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Illustration: Sarah Grillo/Axios

Robinhood continues to come under pressure from power users and politicians, but its investors are doubling, tripling and maybe even quadrupling down.

Driving the news: The stock trading app yesterday announced $2.4 billion in new funding from existing backers, on top of the $1 billion it secured last Friday.

From the outside, Robinhood appeared to be on fire.

  • Days of sloppy messaging and stubborn reticence to explain that its West Coast executives were awakened at around 3 a.m. PT on Thursday morning with word that the company would need to put up around a $3 billion deposit to open full trading — an amount the company either couldn't afford or that its compliance team wouldn't let it risk.

But from the inside, Robinhood investors believe the company pulled off a miracle.

  • Things were indeed frantic, particularly in the early hours of negotiation with clearinghouse number-crunchers.
  • But investors argue: The app kept working under unprecedented usage. No data was lost. Trading did open, albeit without purchase ability on the handful of nostalgia stocks. And Robinhood quickly called down its credit lines and raised what it believes is enough money to avoid this sort of problem in the future — first tapping VC firms closest to the company (for the initial $1b) and then expanding the circle to all existing investors.
  • The $3.4 billion was structured as a convertible note, although terms haven’t been disclosed. Reuters also reports that Robinhood already is seeking to secure a new $1 billion credit line.
  • Robinhood has been at or near the top of the app store for days, likely replacing any departed users many times over.

What they're saying: “If you’d asked me a week ago if it was possible to do all of this stuff in 72 hours, I’d have told you no way,” one investor tells Axios. “It’s easy to shit on [CEO Vlad Tenev] for how he said things in a TV interview, but behind the scenes he and everyone else really delivered.”

  • Another investor adds: “I really believe everyone was trying to do the right thing under unprecedented circumstances… The question [for investors] was if they’d earned the right to be around the next day, and obviously we felt the answer was yes.”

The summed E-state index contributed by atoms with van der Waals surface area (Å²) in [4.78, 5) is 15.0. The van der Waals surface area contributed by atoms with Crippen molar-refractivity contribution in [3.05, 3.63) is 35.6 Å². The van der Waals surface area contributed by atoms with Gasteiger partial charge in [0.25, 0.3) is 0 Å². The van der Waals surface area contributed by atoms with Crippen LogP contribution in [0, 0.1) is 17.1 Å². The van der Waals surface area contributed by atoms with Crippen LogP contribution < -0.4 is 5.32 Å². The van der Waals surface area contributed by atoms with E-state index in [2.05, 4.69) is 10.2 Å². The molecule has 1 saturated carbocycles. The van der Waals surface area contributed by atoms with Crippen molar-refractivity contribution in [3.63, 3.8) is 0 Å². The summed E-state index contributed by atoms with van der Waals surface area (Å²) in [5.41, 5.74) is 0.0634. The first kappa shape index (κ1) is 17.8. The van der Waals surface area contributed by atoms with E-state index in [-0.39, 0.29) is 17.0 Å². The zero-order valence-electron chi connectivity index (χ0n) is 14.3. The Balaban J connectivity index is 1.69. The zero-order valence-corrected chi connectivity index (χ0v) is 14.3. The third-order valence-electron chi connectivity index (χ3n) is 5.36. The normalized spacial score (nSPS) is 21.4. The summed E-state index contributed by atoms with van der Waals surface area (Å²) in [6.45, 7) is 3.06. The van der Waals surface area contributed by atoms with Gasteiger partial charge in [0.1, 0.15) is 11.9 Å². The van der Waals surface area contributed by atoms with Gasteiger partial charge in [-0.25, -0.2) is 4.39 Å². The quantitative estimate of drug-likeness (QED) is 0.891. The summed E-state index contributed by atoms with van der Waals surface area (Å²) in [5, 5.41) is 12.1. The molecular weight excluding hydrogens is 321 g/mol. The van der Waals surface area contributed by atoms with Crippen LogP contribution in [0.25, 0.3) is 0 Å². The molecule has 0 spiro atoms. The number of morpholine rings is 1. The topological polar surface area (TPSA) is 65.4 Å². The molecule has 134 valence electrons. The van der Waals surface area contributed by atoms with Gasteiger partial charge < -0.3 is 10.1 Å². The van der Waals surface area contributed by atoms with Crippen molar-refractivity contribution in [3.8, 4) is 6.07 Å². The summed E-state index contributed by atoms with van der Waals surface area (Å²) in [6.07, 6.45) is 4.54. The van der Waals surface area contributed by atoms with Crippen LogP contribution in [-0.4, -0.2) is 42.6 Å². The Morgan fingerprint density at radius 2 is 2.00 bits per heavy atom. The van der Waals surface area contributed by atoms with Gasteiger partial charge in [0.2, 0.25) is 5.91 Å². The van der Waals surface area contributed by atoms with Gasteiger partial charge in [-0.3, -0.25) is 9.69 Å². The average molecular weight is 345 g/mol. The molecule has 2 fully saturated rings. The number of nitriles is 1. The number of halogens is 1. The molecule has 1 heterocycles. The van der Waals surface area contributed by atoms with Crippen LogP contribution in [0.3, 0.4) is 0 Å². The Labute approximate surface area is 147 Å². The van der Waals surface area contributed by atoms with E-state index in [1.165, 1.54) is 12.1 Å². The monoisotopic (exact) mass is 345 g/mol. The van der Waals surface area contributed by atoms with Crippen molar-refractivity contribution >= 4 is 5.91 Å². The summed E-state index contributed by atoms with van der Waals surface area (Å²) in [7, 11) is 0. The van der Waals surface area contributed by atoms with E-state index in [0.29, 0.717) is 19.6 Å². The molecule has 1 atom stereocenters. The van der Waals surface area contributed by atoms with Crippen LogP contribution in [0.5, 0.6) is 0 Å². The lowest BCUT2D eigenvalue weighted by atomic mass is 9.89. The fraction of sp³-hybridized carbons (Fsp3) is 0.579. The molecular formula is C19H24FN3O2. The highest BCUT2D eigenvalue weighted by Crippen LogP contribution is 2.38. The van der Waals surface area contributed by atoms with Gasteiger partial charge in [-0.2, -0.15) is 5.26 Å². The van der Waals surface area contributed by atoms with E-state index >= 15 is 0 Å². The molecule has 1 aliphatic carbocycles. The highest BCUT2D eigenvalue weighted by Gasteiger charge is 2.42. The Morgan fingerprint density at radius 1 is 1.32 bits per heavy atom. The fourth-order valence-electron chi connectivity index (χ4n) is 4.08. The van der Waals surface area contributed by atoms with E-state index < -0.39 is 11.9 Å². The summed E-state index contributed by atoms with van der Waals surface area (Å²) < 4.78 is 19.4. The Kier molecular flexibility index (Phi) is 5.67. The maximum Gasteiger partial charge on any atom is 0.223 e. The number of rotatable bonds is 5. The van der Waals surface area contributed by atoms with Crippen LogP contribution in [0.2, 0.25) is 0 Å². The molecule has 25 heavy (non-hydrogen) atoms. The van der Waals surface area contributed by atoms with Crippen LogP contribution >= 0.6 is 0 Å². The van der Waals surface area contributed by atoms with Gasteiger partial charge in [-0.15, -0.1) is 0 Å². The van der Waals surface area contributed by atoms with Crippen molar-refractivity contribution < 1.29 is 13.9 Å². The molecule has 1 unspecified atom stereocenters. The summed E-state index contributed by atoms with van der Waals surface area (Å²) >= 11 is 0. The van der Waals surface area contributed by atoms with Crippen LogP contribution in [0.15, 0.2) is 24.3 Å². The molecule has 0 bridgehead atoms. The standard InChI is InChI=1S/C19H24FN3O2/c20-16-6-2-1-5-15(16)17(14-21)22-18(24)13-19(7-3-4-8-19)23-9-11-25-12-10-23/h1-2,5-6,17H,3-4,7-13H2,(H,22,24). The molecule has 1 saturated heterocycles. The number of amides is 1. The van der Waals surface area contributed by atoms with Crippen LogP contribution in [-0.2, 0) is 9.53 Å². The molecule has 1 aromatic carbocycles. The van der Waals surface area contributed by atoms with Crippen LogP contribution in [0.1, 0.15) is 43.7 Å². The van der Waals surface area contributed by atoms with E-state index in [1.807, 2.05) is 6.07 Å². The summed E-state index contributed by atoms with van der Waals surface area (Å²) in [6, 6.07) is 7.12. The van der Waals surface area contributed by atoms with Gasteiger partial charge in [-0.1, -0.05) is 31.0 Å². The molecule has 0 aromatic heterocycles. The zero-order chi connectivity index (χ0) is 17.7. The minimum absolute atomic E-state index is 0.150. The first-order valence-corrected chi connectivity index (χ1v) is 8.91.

Investors don't appear worried about legal or regulatory changes that would significantly harm Robinhood's business model. Not only via conversations with Axios, but as evidenced by the $3.4 billion in new disbursements.

  • Tenev is expected to testify at a House Financial Services Committee hearing on Feb. 18.
  • "Axios Re:Cap" today will speak with the ranking Republican on that committee, Rep. Patrick McHenry (R-N.C.). Subscribe.

The bottom line: From the perspective of its investors, this past week may go down as Robinhood's defining moment instead of as its deleterious one.

Go deeper

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A key Food and Drug Administration advisory panel on Friday overwhelmingly voted against recommending Pfizer vaccine booster shots for younger Americans, but unanimously recommended approving the third shots for individuals 65 and older, as well as those at high-risk of severe COVID-19.

Why it matters: While the votes are non-binding, and the FDA must still make a final decision, Friday's move pours cold water on the Biden administration's plan to begin administering boosters to most individuals who received the Pfizer vaccine later this month.

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France has taken the extraordinary step of recalling its ambassadors to the U.S. and Australia after both countries blindsided their French allies with a new military pact and submarine contract, the French Foreign Ministry announced on Friday.

The backstory: While sealing an agreement with the U.S. and U.K. to acquire nuclear submarines, Australia ripped up an existing $90 billion submarine deal with France. That led senior French officials to accuse the U.S. of a "stab in the back."

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A U.S. drone strike launched on Aug. 29 killed 10 civilians in Afghanistan, including seven children, rather than the Islamic State extremists the Biden administration claimed it targeted, the Pentagon said Friday.

Why it matters: U.S. Central Command said at the time that officials "know" the drone strike "disrupted an imminent ISIS-K threat" to Kabul's airport, and that they were "confident we successfully hit the target."